We ended up using a wire mesh (``rat wire''') over the soundproofing material. Though I really liked the concrete entry-way, I must say, this stuff looks pretty cool too. And it's almost a Faraday cage, so it's definitely the place to be to avoid lightning or electronic surveillance. It's pretty hard to take a picture of, though: my photos keep coming out looking like either a glittery fabric curtain, or solid black, neither of which are really what it looks like up close and personal, when you're surrounded by it on the walls and ceiling. But here's a closeup of the baseboard, that sort of gives you an idea.
The plumbers have hooked up the sinks behind the bars, and the various refrigerators and ice bins are now in place. As are some of the beer taps! The bars really look like bars now.
The upstairs floors are in the process of being painted: we're using a medium gray epoxy paint, and one of the layers of paint has sand mixed in, to provide better traction after drinks have been spilled on it.
Also the ice makers have shown up, though they haven't yet been hooked up. These are enormous: the ice storage compartment is 2 1/2' x 4' x 5', and then the actual ice maker sits on top of that. And we have two of them: that's 100 cubic feet of ice. Most of the kitchen is ice machine now: the parts that aren't water heater or sink.
We had to have the steel guys re-do the surface of the upstairs back bar. It's not clear how it happened, but somehow we'd made a mistake in the design, and we only realized it after they had welded together the bar surface, and we put a cooler behind it. The bar overhung the cooler by too large a distance, so we had to have them cut it back about ten inches. Which involved taking the whole thing off, cutting out a section, welding it back together, and then re-glueing it to the wooden supports.
Alexis has been spending just about all his time working on deals with various distributors and meeting with promoters. It seems like a couple different promoters stop by every day to check the place out. Like it says on the Contact page, if you're interested in promoting an event here at the club, now is the time to start talking to him about it!
Barry and I have been spending the last few weeks debugging the budget. It's no fun at all. Fortunately we've gotten some good advice from a friend of Alexis's who has been running clubs for years: we got to see the books of a club of comparable size, which helped us a lot with details like how much you really spend on glassware, and what the electricity bill is likely to be.
We did a dry run of our noise abatement test with our acoustical engineer and his very expensive sound meter. The meter looks like it was manufactured in the forties, or like it belongs on a submarine or something. (I really like the action shot on the lower right of Bob and Greg shouting over the music!) Anyway, it's the same kind of meter that the cops have, so we got to see what they'll be seeing. We seem to be in pretty good shape, but we'll see...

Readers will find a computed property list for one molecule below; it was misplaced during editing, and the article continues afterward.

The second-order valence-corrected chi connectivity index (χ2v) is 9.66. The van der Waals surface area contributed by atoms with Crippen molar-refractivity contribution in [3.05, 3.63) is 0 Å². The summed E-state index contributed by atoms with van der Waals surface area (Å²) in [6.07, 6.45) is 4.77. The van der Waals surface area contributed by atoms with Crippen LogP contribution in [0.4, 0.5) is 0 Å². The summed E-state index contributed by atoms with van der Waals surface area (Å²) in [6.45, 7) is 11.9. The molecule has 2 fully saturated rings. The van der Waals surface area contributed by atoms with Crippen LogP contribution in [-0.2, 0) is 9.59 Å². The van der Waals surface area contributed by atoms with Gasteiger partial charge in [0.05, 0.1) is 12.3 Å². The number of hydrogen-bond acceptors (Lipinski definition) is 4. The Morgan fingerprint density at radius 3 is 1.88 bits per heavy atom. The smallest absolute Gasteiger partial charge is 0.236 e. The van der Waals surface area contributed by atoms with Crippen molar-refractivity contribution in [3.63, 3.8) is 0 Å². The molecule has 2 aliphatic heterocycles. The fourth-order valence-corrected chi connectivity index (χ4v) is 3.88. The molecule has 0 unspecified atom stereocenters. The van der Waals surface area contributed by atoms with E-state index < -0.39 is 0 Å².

And the big news is that the final layers of the downstairs dance floor are going in! It's about halfway done right now. On top of the smooth concrete floor that we poured in December, we're first adding a layer of tar paper (for waterproofing, I'm told); then 1/4" of neoprene (the spongy material used to make wet-suits); then two layers of plywood; then thick epoxy paint. The layers of plywood are glued and screwed to each other, but are only attached to the concrete floor over by the walls. So that will make it be one giant wood sheet, sitting on top of a giant sponge. The floor definitely has a lot of bounce to it already.
They put down the first layer of plywood at a 45° angle, and the second layer in line with the walls, to make sure that none of the joints line up. It's also tongue-and-groove wood, so I don't think there's much chance of one of those sheets ever popping up...
One of the things DNA came with was a funky old timeclock: Stephen got it working again this week. We were pretty confused by it, because it measures in decimal time: that is, instead of minutes, it measures in hundredths of an hour: it represents 5:30 as 5.50, 5:45 as 5.75, etc.
Of course, it has no setting for the year, so Leap Day will be fun. Oh no, another Y2K problem, but this one is with a clockwork computer! (It's electric, but it's brain is all wheels and gears.)
Both Barry and Alexis have had a few phone conversations recently that followed the pattern of, ``do you want to do business with us? Because if the answer is no, just tell us that, and we'll be happy to stop bothering you.''
What's amazing is when these people try to give us the excuse, ``well we weren't in a hurry to get your job done, because it doesn't look like you're very close to opening.'' Which is why? Because everybody tells us that, and so nobody is in a hurry! Giving us that excuse is a good way to trigger a long, painful tirade.
We've also finally made a decision on cash registers: we're going to just buy cheapo non-networked registers, in the interest of economy and expediency, and consider putting in a real point-of-sale system later. Maybe I'll write one, maybe we'll buy one; who knows.